Much of the published surgical outcome data—consisting of ratings of ADL capacity, estimates of wearing off spells and dyskinesias, and patient diaries—are subject to placebo effects that can be robust and sustained for a year or more.17 Even among “blinded” assessments, the ratings have generally been done by study personnel familiar with the patients’ symptoms and responses to DBS.18 However, for experienced clinicians, as well as patients, it is often possible to identify the stimulator status,3,9,10 even when this is varied at random. Moreover, the unified Parkinson’s disease rating scale (UPDRS)19 is a redundant scale20 which can multiply a clinical effect, especially when not administered in a completely blinded fashion.
One way to reduce bias is to present videotaped examinations in random order to an observer who is not part of the treating team. Our goal in the present study was to measure with optimal objectivity the clinical outcome of STN stimulation in a consecutive cohort of patients with advanced Parkinson’s disease, using blinded ratings of videotaped neurological examinations.
This study was carried out with the approval of Columbia University institutional review board under a Food and Drug Administration investigational device exemption. All subjects gave their informed consent for participation.
Patients underwent bilateral staged or simultaneous implantation of the Medtronic model 3387 or 3389 DBS lead with quadripolar stimulating electrode and Activa Itrel II (nine patients) or the Soletra (21 patients) multi-programmable, implantable pulse generator (IPG) (Medtronic, Minneapolis, Minnesota, USA). All operations were done by RRG, using a surgical technique described previously.5,21 The STN was targeted by combining direct magnetic resonance imaging (MRI) with calculation relative to the intercommissural midpoint. Electrophysiological mapping was carried out using microelectrodes (FHC, Bowdoinham, Maine, USA) with an initial trajectory based on the MRI guidance calculation. An average of three parallel tracks was used to map STN boundaries and determine STN length, based on single unit firing patterns, macrostimulation, and responses to intraoperative clinical testing.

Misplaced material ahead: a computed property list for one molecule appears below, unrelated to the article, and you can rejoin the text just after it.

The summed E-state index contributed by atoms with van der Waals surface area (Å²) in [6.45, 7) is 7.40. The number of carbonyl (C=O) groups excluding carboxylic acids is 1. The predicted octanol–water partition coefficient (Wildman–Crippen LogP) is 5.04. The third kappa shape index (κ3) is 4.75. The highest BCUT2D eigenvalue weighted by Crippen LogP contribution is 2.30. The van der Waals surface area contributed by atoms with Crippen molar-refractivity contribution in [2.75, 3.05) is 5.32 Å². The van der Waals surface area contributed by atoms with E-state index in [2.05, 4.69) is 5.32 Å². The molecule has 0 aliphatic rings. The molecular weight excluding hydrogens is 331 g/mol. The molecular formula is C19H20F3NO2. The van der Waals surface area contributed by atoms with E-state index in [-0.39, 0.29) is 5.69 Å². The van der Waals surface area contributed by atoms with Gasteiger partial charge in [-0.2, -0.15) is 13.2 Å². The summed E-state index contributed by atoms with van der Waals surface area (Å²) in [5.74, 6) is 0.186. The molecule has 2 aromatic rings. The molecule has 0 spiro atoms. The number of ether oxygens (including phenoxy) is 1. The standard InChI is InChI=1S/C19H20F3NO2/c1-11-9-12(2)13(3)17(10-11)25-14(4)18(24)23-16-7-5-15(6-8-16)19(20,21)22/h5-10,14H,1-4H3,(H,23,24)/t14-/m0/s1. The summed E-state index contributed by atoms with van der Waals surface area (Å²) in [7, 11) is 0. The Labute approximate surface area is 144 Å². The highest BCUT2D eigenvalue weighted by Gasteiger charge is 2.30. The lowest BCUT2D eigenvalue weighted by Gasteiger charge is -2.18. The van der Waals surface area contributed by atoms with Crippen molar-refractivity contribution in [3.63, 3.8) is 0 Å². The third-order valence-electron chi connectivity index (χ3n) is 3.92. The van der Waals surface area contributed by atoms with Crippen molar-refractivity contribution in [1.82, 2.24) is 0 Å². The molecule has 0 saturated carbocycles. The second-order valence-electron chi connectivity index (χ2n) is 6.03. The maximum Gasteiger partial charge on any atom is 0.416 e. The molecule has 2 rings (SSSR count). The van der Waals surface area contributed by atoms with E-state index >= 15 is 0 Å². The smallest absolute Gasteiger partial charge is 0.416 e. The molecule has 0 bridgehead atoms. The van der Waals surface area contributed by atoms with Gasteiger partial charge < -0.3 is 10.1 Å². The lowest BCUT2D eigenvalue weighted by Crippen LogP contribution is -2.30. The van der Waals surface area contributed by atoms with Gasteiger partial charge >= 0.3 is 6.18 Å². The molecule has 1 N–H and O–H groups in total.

Patients were usually discharged from hospital on the second day after the brain surgery. The IPGs were implanted one week after the brain implants, as an outpatient procedure under general anaesthesia. After surgery, it was generally possible for patients to reduce their antiparkinsonian drug intake, although we did not use a formal tapering protocol to accomplish this. Patients returned to the study centre one week postoperatively, and then at six weeks, three months, six months, and one year. Deep brain stimulator settings were assessed and adjusted at each visit, when patients were in the unmedicated state.
For this analysis, patients were evaluated at baseline, one week before surgery, and at one year. Evaluations included the following: UPDRS,19 Hoehn and Yahr scale,22 Schwab and England ADL scale,23 mini-mental state examination (MMSE) scale,24 and a dyskinesia rating scale (see appendix 1). Selection criteria for the study were as follows: